Is Anything Simply True?

A bulky robot trots stiffly across the lawn, pauses before an obstacle then clears it with an awkward jump. A computer-generated voice on the telephone negotiates an appointment for a haircut. We watch the demonstration videos and stare, amazed.

It has been a big week for technology news and there are several miracles here. First, that we have – through the expenditure of great genius and motivation and resources – produced machines that move and talk a little bit like humans. Second, that the earth – possessing no genius or motivation or resources – produced the humans who made the machines.

It is not quite safe to think about that. We believe two contradictory things and those things must be kept apart or awkwardness ensues. It is perfectly respectable to say that our own complexity is the product of luck and muck and time. On the other hand, no one throws parts in a box, shakes it for a while and expects an assembly to emerge. As we have all learned to our sorrow, life does not work that way. Luck does not do work. Luck does not make machines.

It is uncomfortable to think contradictory thoughts, so we don’t. We build mental fences to keep our hard-fought experience away from our fragile theories.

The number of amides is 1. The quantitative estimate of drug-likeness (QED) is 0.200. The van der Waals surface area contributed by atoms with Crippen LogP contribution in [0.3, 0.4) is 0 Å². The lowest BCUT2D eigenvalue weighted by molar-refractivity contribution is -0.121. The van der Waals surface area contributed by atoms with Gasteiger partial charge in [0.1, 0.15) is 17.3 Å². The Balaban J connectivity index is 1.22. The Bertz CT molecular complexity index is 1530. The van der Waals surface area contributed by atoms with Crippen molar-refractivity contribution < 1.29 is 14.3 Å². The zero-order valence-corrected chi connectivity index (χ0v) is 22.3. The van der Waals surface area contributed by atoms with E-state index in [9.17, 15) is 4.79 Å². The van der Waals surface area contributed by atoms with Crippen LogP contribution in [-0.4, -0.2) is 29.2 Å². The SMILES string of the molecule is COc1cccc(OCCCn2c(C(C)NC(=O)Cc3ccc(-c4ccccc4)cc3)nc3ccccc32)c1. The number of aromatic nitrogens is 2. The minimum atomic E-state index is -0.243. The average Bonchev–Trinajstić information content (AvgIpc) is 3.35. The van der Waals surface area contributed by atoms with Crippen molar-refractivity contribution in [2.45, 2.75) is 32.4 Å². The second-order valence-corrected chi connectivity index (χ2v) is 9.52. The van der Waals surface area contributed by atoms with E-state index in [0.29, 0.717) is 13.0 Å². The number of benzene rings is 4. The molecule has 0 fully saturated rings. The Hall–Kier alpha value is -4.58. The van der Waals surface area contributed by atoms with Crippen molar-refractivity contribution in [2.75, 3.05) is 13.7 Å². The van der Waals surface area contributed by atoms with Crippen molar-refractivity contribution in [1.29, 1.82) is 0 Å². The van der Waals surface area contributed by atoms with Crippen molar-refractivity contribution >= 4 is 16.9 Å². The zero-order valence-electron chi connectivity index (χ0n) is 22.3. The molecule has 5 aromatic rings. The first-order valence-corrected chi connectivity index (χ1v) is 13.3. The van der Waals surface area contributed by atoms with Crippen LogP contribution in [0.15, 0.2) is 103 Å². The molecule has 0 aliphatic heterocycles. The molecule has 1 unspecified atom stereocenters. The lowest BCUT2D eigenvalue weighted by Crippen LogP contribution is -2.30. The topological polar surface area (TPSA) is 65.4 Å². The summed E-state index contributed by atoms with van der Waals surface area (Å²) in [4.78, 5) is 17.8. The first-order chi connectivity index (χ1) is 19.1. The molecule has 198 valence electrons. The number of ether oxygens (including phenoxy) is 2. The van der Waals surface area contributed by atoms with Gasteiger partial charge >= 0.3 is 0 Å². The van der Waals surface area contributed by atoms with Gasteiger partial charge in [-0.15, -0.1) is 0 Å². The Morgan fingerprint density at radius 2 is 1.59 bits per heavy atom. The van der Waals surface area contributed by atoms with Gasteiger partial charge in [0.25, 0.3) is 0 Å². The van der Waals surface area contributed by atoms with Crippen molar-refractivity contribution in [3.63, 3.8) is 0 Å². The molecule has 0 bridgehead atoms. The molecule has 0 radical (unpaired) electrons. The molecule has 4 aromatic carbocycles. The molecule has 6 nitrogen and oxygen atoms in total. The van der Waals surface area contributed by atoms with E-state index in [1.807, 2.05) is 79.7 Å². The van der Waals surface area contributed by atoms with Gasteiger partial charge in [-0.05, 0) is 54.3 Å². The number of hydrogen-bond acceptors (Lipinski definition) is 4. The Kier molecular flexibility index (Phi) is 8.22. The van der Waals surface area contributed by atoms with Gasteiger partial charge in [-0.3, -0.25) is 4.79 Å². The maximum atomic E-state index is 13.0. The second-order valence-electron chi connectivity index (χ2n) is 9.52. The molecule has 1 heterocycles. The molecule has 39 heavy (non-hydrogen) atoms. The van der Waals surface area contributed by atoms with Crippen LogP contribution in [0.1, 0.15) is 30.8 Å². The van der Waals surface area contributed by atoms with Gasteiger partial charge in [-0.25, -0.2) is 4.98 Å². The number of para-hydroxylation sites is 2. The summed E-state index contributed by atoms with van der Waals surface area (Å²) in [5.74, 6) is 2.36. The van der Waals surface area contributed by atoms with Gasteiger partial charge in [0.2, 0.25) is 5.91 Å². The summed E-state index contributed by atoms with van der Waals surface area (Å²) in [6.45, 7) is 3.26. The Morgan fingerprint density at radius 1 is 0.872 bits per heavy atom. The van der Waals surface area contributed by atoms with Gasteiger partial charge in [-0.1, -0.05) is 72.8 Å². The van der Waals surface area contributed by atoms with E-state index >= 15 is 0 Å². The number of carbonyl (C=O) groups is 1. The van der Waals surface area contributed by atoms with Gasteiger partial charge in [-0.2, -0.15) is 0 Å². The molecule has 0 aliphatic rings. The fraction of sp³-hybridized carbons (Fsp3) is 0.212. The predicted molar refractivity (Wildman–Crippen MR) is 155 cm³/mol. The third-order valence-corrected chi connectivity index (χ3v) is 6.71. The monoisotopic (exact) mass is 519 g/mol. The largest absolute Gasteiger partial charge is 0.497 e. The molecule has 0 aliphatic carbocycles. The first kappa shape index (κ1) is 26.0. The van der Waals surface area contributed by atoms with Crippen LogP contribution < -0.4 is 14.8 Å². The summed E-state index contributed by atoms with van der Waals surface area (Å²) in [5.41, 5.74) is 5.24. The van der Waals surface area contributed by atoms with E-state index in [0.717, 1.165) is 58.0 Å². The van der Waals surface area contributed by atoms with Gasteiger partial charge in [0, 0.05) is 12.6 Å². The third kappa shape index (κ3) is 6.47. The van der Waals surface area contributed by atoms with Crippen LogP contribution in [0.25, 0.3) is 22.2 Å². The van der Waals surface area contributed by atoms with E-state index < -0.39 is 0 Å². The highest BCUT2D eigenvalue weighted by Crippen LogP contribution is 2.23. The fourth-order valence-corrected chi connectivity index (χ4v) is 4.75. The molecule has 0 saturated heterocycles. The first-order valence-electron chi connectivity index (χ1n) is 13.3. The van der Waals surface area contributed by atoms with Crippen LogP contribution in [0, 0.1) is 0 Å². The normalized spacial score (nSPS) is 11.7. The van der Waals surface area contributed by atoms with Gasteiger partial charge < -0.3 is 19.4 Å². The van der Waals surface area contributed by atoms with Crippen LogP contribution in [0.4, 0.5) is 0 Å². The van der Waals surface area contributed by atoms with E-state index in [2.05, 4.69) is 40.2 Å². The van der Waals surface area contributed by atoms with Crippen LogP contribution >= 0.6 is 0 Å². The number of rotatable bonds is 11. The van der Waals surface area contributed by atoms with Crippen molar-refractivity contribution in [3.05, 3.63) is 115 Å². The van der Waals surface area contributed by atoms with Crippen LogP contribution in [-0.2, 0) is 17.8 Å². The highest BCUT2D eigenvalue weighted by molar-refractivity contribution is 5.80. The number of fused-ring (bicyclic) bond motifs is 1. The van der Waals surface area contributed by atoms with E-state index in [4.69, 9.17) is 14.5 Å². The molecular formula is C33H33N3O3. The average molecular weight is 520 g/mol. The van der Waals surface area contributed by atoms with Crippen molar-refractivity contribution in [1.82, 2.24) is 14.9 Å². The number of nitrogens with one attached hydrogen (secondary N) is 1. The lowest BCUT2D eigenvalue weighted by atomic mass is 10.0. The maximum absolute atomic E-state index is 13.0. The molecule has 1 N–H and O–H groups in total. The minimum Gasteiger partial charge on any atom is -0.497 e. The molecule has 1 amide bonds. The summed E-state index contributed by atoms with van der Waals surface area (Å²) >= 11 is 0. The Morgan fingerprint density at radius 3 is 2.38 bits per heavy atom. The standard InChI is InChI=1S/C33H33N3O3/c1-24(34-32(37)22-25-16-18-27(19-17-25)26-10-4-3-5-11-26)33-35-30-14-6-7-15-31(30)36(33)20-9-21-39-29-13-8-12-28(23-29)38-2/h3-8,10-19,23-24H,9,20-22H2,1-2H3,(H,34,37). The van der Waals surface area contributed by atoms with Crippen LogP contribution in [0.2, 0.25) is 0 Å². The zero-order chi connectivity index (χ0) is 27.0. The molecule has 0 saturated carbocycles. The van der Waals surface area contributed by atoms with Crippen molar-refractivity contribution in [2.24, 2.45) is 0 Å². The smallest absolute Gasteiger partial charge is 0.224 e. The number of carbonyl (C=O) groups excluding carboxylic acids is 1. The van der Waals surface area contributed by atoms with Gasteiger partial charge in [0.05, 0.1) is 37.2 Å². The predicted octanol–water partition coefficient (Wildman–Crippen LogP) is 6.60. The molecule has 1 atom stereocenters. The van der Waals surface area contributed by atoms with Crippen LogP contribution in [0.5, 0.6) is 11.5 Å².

I read an editorial yesterday that wondered if anything is simply true – true for everyone. Subjectivism is a popular theory these days and many people liked what she wrote. I don’t know the author, but I suppose that she has a car, and perhaps a spouse, and maybe even children. If so, she probably believes in stop lights and is confident that other drivers do, too. Very likely, she believes in hunger and is anxious to prevent it in those who depend on her. As a successful person, I think she must believe in kindness, and probably takes care to encourage and protect those around her.

In fact, she believes that many things are simply true and she expects that other people should believe those things, too. Without shared truth, we could not live together in peace.

I respect the robotic accomplishments demonstrated this week – the tenacity and tough, independent thinking required to learn how things work. Our thinking about the creatures who inspired and produced the robots should be that way, too – grounded in logic and experience and open to all of the data around us.

What do you think? We'd love to know...